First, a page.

LESS IS MORE
BY COLLEEN SETO • PHOTO COURTESY OF VILLAGE BREWERY
Non-alcoholic beer is often associated with weak flavour, or worse, no flavour. But that’s changing. More and more, consumers are reaching for low- or no-alcohol beers when they’re cutting calories or avoiding alcohol. A growing variety of options and flavour profiles is now available to beer lovers.
“Consumers are looking for more beverage choices that fit with healthy and active lifestyles,” said Luke Harford, president of Beer Canada. “There is the calorie piece and the alcohol issue. People often just want to enjoy a beer that doesn’t have alcohol at lunch hour or after a workout.”
Lager or wheat beers brewed with fruit juice, radlers contain two to four per cent alcohol by volume (ABV). Their recent upswing in popularity indicates consumers are keen for low-alcohol options.
Brewers across the nation are responding with innovative new products. Calgary’s Village Brewery launched its first non-alcoholic beer—Local Pale Ale (0.3 per cent ABV)—this past summer. “There was an opportunity in a largely ignored market,” said brewery manager Jeremy McLaughlin. “If you look at European markets, non-alcoholic beers are very much a part of their culture. The trend in North America is that people are trying to be more health conscious. This means non-alcoholic offerings are getting more requests.”
The new Village beer has been well received, though McLaughlin admits that people do sometimes add a qualifier: It’s good … for a non-alcoholic beer. “Our goal is to produce a great beer that can be enjoyed whenever—without the need for a disclaimer,” he said. He believes the comparison to alcoholic beer will decrease once non-alcoholic beers become more popular in Canada. Village is banking on this as it prepares to add a stout to its non-alcoholic lineup in 2020.
Craft brewers in particular are well-positioned to meet this consumer demand, said Mike McNeil, executive director for the Alberta Small Brewers Association. “We’re small and agile, and customers look to us for innovation in beer. I see low- and no-alcohol beers as an emerging trend and another way to bring more customers to our industry.” McNeil also points to the launch of craft sodas by brewers. “It’s unsurprising that many brewers are experimenting with new products.”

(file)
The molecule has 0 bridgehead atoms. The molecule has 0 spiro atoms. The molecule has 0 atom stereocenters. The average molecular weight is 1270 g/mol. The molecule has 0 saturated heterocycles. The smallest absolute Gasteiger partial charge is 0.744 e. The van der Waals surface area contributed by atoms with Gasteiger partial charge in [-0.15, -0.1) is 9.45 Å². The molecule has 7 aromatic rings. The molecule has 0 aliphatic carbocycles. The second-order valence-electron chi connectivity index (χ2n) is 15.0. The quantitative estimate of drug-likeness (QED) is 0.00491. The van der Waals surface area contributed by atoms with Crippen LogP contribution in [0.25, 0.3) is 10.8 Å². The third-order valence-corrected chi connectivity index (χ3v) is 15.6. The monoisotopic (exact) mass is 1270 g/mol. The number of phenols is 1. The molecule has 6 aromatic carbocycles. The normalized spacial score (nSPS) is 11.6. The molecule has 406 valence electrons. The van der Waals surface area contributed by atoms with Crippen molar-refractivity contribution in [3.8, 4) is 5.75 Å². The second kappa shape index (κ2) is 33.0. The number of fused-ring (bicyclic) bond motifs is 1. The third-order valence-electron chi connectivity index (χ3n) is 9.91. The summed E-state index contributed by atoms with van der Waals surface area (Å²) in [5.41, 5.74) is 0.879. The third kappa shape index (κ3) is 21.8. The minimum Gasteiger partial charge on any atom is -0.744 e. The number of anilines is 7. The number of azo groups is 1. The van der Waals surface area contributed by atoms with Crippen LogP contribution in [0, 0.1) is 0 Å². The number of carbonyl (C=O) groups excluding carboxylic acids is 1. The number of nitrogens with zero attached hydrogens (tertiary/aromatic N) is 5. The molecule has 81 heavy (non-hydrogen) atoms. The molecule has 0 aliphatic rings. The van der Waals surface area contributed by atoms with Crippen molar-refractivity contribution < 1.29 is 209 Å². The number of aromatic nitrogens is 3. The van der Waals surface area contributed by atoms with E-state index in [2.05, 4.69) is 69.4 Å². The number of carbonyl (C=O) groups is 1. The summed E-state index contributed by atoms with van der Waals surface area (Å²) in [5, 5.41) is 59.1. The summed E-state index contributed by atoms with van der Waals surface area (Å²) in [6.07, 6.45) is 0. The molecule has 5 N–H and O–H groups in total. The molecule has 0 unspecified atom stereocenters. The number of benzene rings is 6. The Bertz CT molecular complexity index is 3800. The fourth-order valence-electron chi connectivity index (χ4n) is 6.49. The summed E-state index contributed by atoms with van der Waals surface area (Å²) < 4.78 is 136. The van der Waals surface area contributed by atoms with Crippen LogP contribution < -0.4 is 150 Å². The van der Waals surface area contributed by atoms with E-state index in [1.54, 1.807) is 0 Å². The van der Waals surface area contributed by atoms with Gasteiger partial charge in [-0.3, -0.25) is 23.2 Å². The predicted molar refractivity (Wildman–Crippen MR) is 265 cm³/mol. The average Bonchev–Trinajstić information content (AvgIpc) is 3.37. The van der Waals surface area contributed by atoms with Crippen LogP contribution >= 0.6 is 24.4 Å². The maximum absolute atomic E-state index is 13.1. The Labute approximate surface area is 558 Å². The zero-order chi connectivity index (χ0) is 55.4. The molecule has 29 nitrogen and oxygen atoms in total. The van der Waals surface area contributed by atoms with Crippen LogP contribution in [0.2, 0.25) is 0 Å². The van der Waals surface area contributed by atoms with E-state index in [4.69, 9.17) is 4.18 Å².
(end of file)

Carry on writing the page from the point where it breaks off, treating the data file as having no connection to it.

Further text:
Harford agrees. “Low- and no-alcohol beers are one more innovation for our industry. We’re trying to meet the demands of our customers. Where they might normally not enjoy a beer, they could now.”
Despite growing demand, Canadian brewers face the obstacle of an excise tax in this category. Beers with less than 0.5 per cent ABV are subject to the tax, though wine and spirits aren’t.
Beer Canada is seeking a recalibration of the existing schedule of federal excise duty rates so that non-alcoholic beers are not taxed. This would free up capital for brewers to take advantage of the emerging trend, giving consumers greater choice of low- and no-alcohol beer products.
“By changing the schedule, brewers can better innovate in this area and put the money behind new brands,” said Harford. “It’s a very competitive marketplace. We’re up against cannabis products, too, now. Brewers are under an enormous tax burden, and we need to help them build some momentum to grow this area. It’s a place where beer can really demonstrate its flexibility in providing customers with options for whatever occasions they are looking to enjoy beer at.”